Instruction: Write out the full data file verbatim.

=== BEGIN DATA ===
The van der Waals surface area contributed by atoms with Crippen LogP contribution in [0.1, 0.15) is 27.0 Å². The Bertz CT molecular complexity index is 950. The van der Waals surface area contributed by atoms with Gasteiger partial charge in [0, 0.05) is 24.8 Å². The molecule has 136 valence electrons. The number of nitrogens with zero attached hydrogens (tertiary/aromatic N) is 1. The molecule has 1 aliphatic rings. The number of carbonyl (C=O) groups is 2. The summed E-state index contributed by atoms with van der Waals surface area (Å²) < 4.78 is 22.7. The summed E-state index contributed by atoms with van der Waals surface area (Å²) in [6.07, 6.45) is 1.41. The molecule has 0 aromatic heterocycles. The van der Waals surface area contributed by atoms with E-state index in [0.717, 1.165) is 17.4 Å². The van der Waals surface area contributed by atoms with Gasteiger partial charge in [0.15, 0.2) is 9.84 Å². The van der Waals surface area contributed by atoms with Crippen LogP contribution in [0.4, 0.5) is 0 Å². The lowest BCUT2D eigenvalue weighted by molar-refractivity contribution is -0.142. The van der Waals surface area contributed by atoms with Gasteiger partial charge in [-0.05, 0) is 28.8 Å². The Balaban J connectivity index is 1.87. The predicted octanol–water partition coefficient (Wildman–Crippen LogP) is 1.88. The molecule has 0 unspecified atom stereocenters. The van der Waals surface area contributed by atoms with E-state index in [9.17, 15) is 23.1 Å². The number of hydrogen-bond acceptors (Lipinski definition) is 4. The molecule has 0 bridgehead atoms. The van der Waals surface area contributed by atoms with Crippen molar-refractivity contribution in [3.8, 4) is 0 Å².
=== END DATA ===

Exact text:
The van der Waals surface area contributed by atoms with Crippen LogP contribution in [0.1, 0.15) is 27.0 Å². The Bertz CT molecular complexity index is 950. The van der Waals surface area contributed by atoms with Gasteiger partial charge in [0, 0.05) is 24.8 Å². The molecule has 136 valence electrons. The number of nitrogens with zero attached hydrogens (tertiary/aromatic N) is 1. The molecule has 1 aliphatic rings. The number of carbonyl (C=O) groups is 2. The summed E-state index contributed by atoms with van der Waals surface area (Å²) < 4.78 is 22.7. The summed E-state index contributed by atoms with van der Waals surface area (Å²) in [6.07, 6.45) is 1.41. The molecule has 0 aromatic heterocycles. The van der Waals surface area contributed by atoms with E-state index in [0.717, 1.165) is 17.4 Å². The van der Waals surface area contributed by atoms with Gasteiger partial charge in [0.15, 0.2) is 9.84 Å². The van der Waals surface area contributed by atoms with Crippen LogP contribution in [0.4, 0.5) is 0 Å². The lowest BCUT2D eigenvalue weighted by molar-refractivity contribution is -0.142. The van der Waals surface area contributed by atoms with Gasteiger partial charge in [-0.05, 0) is 28.8 Å². The Balaban J connectivity index is 1.87. The predicted octanol–water partition coefficient (Wildman–Crippen LogP) is 1.88. The molecule has 0 unspecified atom stereocenters. The van der Waals surface area contributed by atoms with E-state index in [9.17, 15) is 23.1 Å². The number of hydrogen-bond acceptors (Lipinski definition) is 4. The molecule has 0 bridgehead atoms. The van der Waals surface area contributed by atoms with Crippen molar-refractivity contribution in [3.8, 4) is 0 Å².